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Products of the period of Soviet occupation, many of the signature buildings that sprung up in the latter part of the 20th c., particularly in the capital Vilnius, share the characteristics of the Brutalist style.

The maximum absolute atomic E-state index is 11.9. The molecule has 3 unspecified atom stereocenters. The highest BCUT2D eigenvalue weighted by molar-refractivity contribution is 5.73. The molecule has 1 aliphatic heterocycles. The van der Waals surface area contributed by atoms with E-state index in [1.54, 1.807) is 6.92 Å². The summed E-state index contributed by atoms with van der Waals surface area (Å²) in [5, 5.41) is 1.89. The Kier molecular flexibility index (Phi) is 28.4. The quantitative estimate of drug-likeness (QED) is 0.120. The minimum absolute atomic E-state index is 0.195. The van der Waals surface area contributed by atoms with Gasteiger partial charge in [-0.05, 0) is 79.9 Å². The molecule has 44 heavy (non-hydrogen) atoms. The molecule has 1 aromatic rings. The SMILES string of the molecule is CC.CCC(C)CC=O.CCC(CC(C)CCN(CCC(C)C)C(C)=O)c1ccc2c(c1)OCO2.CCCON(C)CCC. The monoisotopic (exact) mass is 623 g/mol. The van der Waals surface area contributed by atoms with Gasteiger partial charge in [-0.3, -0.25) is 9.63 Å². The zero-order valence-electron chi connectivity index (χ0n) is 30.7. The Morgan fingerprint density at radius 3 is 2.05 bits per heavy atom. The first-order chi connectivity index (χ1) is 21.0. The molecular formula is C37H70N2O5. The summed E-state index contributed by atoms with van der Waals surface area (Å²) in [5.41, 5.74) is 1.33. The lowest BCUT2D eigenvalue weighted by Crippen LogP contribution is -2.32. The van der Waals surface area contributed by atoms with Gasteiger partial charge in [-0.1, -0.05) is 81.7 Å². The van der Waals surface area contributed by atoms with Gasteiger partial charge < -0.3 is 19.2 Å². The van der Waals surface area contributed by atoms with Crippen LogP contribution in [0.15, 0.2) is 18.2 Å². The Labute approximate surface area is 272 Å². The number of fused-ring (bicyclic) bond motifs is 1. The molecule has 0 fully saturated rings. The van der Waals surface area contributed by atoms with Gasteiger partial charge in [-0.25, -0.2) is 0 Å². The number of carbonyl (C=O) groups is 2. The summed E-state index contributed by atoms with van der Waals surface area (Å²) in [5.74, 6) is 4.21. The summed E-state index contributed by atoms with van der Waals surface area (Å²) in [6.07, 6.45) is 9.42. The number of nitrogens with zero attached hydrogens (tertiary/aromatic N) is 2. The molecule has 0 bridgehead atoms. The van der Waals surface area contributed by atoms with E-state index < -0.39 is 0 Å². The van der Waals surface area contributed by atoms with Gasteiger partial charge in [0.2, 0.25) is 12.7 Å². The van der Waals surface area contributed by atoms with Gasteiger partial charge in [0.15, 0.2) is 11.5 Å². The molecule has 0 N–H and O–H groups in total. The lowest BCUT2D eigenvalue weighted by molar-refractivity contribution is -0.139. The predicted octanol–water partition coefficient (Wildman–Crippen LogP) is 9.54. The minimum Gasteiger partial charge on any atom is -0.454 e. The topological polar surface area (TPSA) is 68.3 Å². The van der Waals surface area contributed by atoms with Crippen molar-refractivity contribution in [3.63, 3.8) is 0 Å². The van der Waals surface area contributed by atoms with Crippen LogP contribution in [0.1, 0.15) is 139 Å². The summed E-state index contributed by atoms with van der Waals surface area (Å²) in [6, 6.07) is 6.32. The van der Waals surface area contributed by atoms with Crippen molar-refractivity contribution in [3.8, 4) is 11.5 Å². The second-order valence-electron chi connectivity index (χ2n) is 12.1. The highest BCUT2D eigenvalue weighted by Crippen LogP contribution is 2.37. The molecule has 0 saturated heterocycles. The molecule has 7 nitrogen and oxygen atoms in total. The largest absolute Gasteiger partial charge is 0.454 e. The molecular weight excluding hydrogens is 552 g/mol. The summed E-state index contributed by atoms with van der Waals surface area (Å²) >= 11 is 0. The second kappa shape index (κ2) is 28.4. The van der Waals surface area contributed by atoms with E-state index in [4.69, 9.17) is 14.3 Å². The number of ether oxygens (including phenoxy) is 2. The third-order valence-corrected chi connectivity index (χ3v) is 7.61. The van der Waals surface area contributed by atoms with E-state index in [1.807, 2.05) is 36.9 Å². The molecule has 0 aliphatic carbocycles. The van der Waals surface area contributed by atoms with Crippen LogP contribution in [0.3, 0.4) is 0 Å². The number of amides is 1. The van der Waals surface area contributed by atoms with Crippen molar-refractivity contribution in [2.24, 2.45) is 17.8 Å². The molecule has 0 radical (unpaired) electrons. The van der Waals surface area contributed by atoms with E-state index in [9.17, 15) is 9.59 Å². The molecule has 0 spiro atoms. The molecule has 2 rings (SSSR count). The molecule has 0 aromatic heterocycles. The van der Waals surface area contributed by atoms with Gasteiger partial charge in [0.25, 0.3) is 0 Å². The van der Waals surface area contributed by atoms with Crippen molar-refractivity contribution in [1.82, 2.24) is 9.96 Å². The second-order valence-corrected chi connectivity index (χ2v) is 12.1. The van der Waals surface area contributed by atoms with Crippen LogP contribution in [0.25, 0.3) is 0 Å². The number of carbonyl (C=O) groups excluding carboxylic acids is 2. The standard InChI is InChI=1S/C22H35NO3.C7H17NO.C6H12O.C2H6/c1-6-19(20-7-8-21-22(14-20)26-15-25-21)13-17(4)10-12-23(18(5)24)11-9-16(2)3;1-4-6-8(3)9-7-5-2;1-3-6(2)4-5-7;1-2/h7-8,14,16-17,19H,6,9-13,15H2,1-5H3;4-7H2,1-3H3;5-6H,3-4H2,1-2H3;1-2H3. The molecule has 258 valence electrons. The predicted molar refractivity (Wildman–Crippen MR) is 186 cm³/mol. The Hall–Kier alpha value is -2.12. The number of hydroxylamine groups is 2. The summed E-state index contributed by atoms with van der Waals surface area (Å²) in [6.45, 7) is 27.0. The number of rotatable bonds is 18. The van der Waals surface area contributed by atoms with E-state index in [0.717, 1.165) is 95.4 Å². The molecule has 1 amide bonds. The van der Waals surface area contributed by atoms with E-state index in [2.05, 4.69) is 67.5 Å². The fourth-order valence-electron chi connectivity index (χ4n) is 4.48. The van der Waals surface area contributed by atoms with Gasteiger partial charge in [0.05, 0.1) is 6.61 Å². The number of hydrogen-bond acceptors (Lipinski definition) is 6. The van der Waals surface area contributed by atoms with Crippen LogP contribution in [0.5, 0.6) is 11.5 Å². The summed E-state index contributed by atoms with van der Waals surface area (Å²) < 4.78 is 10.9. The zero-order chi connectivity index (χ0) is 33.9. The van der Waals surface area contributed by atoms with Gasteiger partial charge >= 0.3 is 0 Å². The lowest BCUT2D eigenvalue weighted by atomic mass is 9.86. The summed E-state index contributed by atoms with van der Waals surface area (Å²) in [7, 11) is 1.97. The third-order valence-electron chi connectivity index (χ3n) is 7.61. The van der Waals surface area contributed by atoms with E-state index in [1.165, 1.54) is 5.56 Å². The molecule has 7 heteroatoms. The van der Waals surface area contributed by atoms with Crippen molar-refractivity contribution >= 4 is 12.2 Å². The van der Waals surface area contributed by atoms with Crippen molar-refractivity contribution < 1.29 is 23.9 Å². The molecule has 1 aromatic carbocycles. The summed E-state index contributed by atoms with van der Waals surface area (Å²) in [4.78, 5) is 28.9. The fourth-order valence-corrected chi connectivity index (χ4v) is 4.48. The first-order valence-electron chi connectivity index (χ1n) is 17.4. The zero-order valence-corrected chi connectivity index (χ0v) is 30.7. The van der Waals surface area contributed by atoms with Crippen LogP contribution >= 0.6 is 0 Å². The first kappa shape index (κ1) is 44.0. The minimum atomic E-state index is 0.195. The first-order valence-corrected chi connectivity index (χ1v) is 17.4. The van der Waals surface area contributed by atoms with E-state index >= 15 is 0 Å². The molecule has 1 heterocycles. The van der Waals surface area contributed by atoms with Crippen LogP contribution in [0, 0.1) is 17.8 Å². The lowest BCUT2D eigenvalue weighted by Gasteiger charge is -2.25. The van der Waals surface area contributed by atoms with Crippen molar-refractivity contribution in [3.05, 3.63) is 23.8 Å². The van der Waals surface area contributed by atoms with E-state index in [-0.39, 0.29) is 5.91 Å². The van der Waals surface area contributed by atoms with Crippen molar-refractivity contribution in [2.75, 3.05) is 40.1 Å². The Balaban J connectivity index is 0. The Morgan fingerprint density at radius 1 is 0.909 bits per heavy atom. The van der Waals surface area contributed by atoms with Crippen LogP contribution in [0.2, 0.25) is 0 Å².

Products of the period of Soviet occupation, many of the signature buildings that sprung up in the latter part of the 20th c., particularly in the capital Vilnius, share the characteristics of the Brutalist style. Taking inspiration from the same fountainheads that informed Modernism (Le Corbusier, Walter Gropius, and others), these buildings innovated in their use of commercial building materials like concrete, and the contrasting and balancing of strong, sharp angles and undulating forms. Though some remain controversial because of their connections to the country’s uncomfortable past, it is indisputable that their innovative forms define the face of modern Vilnius. In fact, these buildings together comprise a checklist of some of the structures that define the skyline of the city. The TV Tower, National Opera and Ballet Theatre, Vilnius Palace of Concerts and Sports, the Contemporary Art Centre, Office Building of the Cooperative Union of Lithuania in Vilnius, and the Wedding Palace. Whilst outside of the city, notable examples include Kaunas Picture Gallery and Elektrėnai Ice Palace.

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